How to build a crane grade 7 step by steps (TREND 8 START) – How to make a crane for a school project step by step
How to build a crane grade 7 step by steps (TREND 8 START) – How to make a crane for a school project step by step; Cranes are traditionally used in the construction industry or where there is a need to move heavy items. Cranes use a pulley system to reduce the strain and increase the weight that can be moved. Some cranes have magnets rather than hooks to grab items and move them. A model crane can be built using simple craft items and supplies from around the home. This model can be built with either a magnet or hook.
How are cranes built and taken down?
1. Constructing the Arm
Lay two Popsicle sticks vertically on a flat surface. The sticks should be parallel and far enough apart to put a thread spool between them. Place one thread spool between the Popsicle sticks, so the ends of the Popsicle sticks are even with the outside of the spool of thread. Glue them in place. This will be the top of the arm of the crane.
2. Constructing the Crane Base
Cut the front off of the cereal box. Measure the Popsicle sticks from the previous step against the edge of the box, and cut two slits along the top, front edge. The crane will be inserted into these slits in a subsequent step.
3. Inserting the Spool
Insert a pencil into the center of the second thread spool. The pencil should fit snugly, so the spool turns when the pencil is turned. Add glue as necessary to firmly attach the pencil to the spool. Set the spool inside the box with the pencil ends extended over the sides of the box. The spool should turn freely when the pencil is turned.
4. Raising the Crane Structure
Glue toothpicks across both Popsicle sticks in a ladder pattern. Repeat pattern on the opposite side, and glue in place. Set aside to dry completely. Once dry, insert the bottom of the sticks into the previously cut slits on the cereal box. Place the sticks at a 45-degree angle to the bottom of the box, and glue in place. Set aside to dry.
5. Finishing Touches
Tie one end of the string to the thread spool attached to the pencil. Thread the string up through the arm of the crane and over the spool at the top. Tie the other end to a paper clip or button magnet to complete the crane. Turn the pencil to wind the “winch” of the crane and move the “load” at the other end.
How do you build a crane?
Design part 1 (30 minutes)
A scrap metal dealer sorts magnetic and non-magnetic metals into separate piles for recycling. They use a crane with a magnet, but find it difficult to remove the metal pieces from the magnet. They need a magnet that can be switched on and off to help with this.
The company wants you to design and build a model crane that:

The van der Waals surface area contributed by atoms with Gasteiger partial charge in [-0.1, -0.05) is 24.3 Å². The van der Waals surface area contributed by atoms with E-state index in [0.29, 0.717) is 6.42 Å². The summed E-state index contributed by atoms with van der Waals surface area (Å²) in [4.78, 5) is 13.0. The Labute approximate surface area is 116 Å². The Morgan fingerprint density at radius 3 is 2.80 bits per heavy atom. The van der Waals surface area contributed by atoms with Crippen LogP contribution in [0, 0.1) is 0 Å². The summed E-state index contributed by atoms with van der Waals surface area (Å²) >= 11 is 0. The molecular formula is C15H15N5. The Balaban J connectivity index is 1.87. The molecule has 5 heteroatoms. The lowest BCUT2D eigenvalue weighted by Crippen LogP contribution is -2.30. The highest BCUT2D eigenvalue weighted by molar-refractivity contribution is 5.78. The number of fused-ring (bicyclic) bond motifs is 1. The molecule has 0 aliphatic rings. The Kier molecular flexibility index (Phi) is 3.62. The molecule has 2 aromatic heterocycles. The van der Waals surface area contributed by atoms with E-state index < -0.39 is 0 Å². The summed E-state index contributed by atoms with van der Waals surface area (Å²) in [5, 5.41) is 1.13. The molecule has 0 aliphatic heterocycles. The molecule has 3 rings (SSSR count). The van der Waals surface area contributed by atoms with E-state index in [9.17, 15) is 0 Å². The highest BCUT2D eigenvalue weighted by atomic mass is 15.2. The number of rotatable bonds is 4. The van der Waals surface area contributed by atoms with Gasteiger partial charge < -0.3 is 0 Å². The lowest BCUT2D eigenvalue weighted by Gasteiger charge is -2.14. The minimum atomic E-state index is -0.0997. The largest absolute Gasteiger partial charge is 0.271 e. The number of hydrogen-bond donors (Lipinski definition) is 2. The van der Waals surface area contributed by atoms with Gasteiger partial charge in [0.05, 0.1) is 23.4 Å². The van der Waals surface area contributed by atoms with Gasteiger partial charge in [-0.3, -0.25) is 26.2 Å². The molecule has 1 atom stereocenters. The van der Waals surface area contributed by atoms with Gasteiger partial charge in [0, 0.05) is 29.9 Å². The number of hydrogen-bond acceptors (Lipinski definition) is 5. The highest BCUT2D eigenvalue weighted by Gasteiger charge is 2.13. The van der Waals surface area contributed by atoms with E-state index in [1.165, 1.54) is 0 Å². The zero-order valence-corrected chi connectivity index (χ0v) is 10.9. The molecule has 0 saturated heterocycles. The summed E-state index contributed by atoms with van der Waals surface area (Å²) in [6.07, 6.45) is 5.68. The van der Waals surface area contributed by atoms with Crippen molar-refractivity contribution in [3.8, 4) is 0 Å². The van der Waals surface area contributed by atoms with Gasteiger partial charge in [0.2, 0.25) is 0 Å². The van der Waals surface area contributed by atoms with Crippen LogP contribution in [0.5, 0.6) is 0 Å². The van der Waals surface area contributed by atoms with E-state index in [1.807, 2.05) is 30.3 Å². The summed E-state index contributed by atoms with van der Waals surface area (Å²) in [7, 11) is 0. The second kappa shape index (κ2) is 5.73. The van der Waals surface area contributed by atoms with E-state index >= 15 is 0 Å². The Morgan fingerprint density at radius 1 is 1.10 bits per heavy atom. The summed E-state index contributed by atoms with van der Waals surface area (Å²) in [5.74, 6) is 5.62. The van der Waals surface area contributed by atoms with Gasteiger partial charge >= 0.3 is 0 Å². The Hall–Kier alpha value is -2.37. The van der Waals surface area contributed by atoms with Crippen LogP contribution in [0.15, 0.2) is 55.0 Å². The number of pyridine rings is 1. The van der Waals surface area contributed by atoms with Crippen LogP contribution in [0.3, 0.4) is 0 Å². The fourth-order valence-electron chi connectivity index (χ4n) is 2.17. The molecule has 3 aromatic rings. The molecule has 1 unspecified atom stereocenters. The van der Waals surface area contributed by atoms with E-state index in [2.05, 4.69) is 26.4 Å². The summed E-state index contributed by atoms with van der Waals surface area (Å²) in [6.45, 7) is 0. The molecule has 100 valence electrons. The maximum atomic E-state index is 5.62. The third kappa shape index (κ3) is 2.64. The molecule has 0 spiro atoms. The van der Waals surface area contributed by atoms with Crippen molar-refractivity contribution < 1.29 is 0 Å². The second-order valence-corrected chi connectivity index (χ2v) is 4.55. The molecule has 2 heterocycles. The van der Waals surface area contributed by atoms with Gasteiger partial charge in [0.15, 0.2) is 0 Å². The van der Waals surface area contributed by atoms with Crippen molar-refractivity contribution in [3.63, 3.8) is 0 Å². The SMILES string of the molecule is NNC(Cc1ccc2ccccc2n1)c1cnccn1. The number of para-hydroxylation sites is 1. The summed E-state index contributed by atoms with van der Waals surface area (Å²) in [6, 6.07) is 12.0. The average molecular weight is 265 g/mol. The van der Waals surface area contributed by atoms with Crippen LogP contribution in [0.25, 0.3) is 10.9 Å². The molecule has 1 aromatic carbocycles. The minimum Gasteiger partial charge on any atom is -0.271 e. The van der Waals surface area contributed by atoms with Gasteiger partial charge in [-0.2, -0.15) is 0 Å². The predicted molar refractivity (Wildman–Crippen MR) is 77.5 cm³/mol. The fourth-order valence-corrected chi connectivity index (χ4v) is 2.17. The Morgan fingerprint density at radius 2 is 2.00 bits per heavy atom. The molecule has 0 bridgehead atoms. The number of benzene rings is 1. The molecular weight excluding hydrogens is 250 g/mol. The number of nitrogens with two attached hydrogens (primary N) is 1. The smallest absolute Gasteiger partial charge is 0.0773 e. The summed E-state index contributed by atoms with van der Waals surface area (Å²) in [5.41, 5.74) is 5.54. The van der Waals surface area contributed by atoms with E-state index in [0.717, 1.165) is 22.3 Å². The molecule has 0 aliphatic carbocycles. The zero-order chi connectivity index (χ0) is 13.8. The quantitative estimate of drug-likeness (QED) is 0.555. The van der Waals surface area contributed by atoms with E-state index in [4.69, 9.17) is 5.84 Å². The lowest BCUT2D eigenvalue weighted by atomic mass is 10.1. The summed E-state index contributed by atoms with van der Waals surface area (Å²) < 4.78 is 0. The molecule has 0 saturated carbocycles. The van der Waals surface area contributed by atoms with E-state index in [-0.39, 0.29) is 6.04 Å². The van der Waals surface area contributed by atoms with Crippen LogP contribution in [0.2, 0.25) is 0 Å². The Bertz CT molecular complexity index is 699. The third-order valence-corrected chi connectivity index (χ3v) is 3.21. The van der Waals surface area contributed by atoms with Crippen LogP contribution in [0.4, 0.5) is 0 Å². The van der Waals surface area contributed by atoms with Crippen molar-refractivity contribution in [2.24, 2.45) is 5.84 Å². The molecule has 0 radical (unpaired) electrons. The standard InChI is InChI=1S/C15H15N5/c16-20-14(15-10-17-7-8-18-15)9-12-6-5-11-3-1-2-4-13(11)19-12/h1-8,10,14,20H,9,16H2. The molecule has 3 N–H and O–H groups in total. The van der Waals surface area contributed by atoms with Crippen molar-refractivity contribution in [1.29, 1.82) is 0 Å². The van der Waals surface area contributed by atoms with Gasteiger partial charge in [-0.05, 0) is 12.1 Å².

- should be a simple frame structure,
- should be made strong, stiff and reinforced through triangulation,
- should work with a pulley and a crank mechanism,
- should pivot, or it should raise and lower its arm, and
- is made from any materials. Some can be bought, while others can be simple materials, such as paper dowels or elephant grass.
The crane should have an electromagnet attached to its arm. The electromagnet:
- should have a soft iron core made from a bundle of short lengths of iron wire,
- must have a switch so that it can be switched on and off;
- must be strong enough to pick up several steel paperclips, nails or coins.
Design brief with specifications and constraints
Work on your own. This task will be assessed. Read through the information given under “Design Part 1” before completing the three sets of questions.
- What is the problem?
- Who is the solution for? Or, in other words, who will benefit from it?
- What should the solution do?
- Will it benefit or harm the community?
1. Now write the design brief. Use the answers of the questions you have just answered to help you.
2. Identify the specifications.
(a) List the specifications for the model crane.
(b) List the specifications for the electromagnet.
3. Identify constraints, if there are any.
Investigate cranes (30 minutes)
Identify cranks and pulleys
Work on your own. This task will be assessed.
1. Study all four images of cranes on the following pages. All the cranes have a crank and a pulley system. Some cranes have more than one pulley.
2. Look at where the cranks are placed. Mark each crank with the letter C.
3. Look at where the pulleys are placed. Mark each pulley with the letter P.
4. Which of the cranes have pulley systems with three or more pulleys?
Look at this model crane
Work in pairs. Look at the photographs on the next few pages, showing the steps to make a model crane. Answer the questions after the series of photographs.
1. The frame of the model crane in the photographs is built from paper tubes made into triangles (see Figure 8). How many triangles were used?
2. Mark the triangles on Figure 9. Number them from 1 onwards.
3. List the materials used to build this model.
4. Identify the materials and the method used for the joints on this model.
5. Look at Figures 11, 12, 13 and 14. Look at how the pulley is made. List the materials used for the pulley.
6. Look at Figure 14. Look at how the crank is made. List the materials used for the crank.
7. Note where and how the weight has been attached to the end of the pulley. Explain what you see.
8. What is the purpose of the box of nails at the back of the crane?
Sketching and perspective drawing (60 minutes)
Sketch your ideas
1. Read the specifications for your model crane again. Remember that you have to use materials suitable to build a frame structure.
2. Think of two different designs.
3. Sketch one of your designs on the next page. Add labels to show the parts of the crane and the materials you will be using. This sketch will be assessed.
Use this checklist to make sure that you have included everything.
Things to look at
Does your drawing have a heading?
Did you label the different parts?
Did you indicate the materials you will use?
Your teacher will assess your sketch using a scale from 3 to 1:
3: Good work, 2: Satisfactory work, 1: Poor work
4. Draw your other design in single vanishing point perspective. Your drawing doesn’t have to be drawn to scale. Use this check list to see if you have included everything. This drawing will not be assessed.
Things to look at
Does your drawing have a heading?
Did you mark the vanishing point?
Did you draw the face of the crane that shows the most detail?